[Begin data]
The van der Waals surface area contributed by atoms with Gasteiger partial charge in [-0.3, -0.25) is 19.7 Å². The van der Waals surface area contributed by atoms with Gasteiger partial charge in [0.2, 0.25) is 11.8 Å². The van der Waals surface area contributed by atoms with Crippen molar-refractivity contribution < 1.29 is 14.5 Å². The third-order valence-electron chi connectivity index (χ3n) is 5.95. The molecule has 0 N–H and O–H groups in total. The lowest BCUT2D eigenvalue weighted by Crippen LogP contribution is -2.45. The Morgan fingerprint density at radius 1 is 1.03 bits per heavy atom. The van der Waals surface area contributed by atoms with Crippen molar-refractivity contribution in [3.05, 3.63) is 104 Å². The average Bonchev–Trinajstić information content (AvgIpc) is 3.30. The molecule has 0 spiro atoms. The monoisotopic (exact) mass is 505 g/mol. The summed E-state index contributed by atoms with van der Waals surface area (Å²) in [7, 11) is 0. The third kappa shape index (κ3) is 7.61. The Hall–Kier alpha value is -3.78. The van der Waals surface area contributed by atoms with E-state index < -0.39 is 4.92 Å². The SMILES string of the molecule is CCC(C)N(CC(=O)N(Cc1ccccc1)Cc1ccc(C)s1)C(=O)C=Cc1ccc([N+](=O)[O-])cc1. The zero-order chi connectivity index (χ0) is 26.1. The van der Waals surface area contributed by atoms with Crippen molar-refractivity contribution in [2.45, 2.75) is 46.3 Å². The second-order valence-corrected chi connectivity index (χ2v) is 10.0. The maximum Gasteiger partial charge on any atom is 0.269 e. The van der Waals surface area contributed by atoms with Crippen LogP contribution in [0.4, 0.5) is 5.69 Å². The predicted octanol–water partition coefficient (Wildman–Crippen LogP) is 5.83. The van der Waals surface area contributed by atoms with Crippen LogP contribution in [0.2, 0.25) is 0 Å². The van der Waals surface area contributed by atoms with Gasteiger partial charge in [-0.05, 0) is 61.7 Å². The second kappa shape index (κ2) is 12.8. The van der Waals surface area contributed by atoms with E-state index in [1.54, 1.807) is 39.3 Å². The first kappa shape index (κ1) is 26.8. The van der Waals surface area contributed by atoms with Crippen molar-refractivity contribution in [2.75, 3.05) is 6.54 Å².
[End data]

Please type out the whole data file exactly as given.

The van der Waals surface area contributed by atoms with Gasteiger partial charge in [-0.3, -0.25) is 19.7 Å². The van der Waals surface area contributed by atoms with Gasteiger partial charge in [0.2, 0.25) is 11.8 Å². The van der Waals surface area contributed by atoms with Crippen molar-refractivity contribution < 1.29 is 14.5 Å². The third-order valence-electron chi connectivity index (χ3n) is 5.95. The molecule has 0 N–H and O–H groups in total. The lowest BCUT2D eigenvalue weighted by Crippen LogP contribution is -2.45. The Morgan fingerprint density at radius 1 is 1.03 bits per heavy atom. The van der Waals surface area contributed by atoms with Crippen molar-refractivity contribution in [3.05, 3.63) is 104 Å². The average Bonchev–Trinajstić information content (AvgIpc) is 3.30. The molecule has 0 spiro atoms. The monoisotopic (exact) mass is 505 g/mol. The summed E-state index contributed by atoms with van der Waals surface area (Å²) in [7, 11) is 0. The third kappa shape index (κ3) is 7.61. The Hall–Kier alpha value is -3.78. The van der Waals surface area contributed by atoms with E-state index < -0.39 is 4.92 Å². The SMILES string of the molecule is CCC(C)N(CC(=O)N(Cc1ccccc1)Cc1ccc(C)s1)C(=O)C=Cc1ccc([N+](=O)[O-])cc1. The zero-order chi connectivity index (χ0) is 26.1. The van der Waals surface area contributed by atoms with Crippen molar-refractivity contribution in [2.45, 2.75) is 46.3 Å². The second-order valence-corrected chi connectivity index (χ2v) is 10.0. The maximum Gasteiger partial charge on any atom is 0.269 e. The van der Waals surface area contributed by atoms with Crippen LogP contribution in [0.4, 0.5) is 5.69 Å². The predicted octanol–water partition coefficient (Wildman–Crippen LogP) is 5.83. The van der Waals surface area contributed by atoms with Crippen LogP contribution in [0.2, 0.25) is 0 Å². The van der Waals surface area contributed by atoms with Gasteiger partial charge in [-0.05, 0) is 61.7 Å². The second kappa shape index (κ2) is 12.8. The van der Waals surface area contributed by atoms with E-state index in [1.54, 1.807) is 39.3 Å². The first kappa shape index (κ1) is 26.8. The van der Waals surface area contributed by atoms with Crippen molar-refractivity contribution in [2.75, 3.05) is 6.54 Å².